Former New York Mayor Rudy Giuliani equated Mitch McConnell's resistance to say the word "gay" when talking about the people targeted by the Orlando shooter to President Barack Obama not using the phrase "radical Islamic terrorism" instead of using the word "terrorist" and "acts of terror" he used Sunday.
"Calling this gay and not using that word and not running away from it because of some sense of identity politics is wrong and you agree with that," CNN host Chris Cuomo said, trying to unpack Giuliani's statement. "Saying 'radical Islamic terror' ... you used an analogy, let me reverse it on you. If every time the mafia made a killing or a murder, they said 'well, those Italians, well there's something about 'em, and the mob. There's something about the Giuliani and the Cuomo.' How would you have felt? You would have been disgusted. It's one of the things that motivated you as a prosecutor to distinguish the mafia from the rest of the Italians. That is the same point, is it not? That you can't talk about all of Islam you talk about these perversions."
Giuliani disagreed, saying it wasn't the same thing. He said that he uses the words "radical Islamic Muslims" and when he uses the word "mafia" he doesn't mean all Italians.
"But if you said 'radical Italian murders,'" Cuomo said, shrugging as Giuliani struggled to find a way to explain himself.
"They call themselves the Islamic State," Giuliani responded.
"They do because they want the credit of owning the religion," Cuomo explained the strategy behind ISIS attempting to take over Islam on behalf of terrorists. "They want that. Why would you give them what they want?"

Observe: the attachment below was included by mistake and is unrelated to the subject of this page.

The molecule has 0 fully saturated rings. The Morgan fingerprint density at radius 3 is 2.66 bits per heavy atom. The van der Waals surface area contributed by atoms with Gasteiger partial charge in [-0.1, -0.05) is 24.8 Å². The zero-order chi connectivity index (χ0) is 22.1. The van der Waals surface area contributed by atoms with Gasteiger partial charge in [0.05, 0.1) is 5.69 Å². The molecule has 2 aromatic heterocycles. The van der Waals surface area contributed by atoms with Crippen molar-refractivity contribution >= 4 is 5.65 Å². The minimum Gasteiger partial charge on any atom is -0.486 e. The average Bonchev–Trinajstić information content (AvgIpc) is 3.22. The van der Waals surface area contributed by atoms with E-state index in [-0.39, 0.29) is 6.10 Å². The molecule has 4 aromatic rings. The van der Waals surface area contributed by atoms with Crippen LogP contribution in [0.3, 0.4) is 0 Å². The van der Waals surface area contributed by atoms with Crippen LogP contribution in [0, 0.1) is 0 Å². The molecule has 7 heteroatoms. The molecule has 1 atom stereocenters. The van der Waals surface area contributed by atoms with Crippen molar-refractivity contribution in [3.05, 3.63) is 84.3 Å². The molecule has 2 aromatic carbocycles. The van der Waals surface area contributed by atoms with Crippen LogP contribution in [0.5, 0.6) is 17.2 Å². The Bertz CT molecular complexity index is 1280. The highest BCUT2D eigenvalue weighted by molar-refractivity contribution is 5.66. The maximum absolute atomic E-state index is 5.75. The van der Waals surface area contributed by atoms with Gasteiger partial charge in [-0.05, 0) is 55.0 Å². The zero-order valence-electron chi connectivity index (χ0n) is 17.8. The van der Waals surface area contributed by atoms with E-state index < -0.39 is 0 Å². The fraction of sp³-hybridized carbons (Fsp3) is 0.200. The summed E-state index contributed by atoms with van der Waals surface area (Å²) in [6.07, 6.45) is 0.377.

Giuliani pivoted to simply blame President Obama and revert to Donald Trump's talking points. He claimed that not using tough language like "radical Islamic terrorism" has resulted in four attacks in the last year. "The weaker you are, the harder they hit you," he said, but did not clarify if his use of the phrase did or did not contribute to 9/11.
"I think there's some politics being played with this," Cuomo called out. "With Donald Trump coming out and seeming to suggest that President Obama has some sympathy, some compromise personally that doesn't keep him from being tough. With all the troops, with taking out OBL, I mean, it just doesn't seem like the right kind of rhetoric. I don't think if you were running you would ever suggest anything like that about a Commander in Chief."
Giuliani then blamed Obama for the attacks on San Bernardino, saying it was his rhetoric that prevented people from turning the shooter into authorities in the days leading up to the shooting. "He's creating a feeling, particularly among, maybe more liberal members of this society you can't say 'Islamic terrorism.'"
Cuomo cited Hillary Clinton who said, Monday in her speech, prior to Trump's speech, that she has no problem using the words but Giuliani claimed she used the phrase only after Trump harassed her about it.
Watch the full interview below: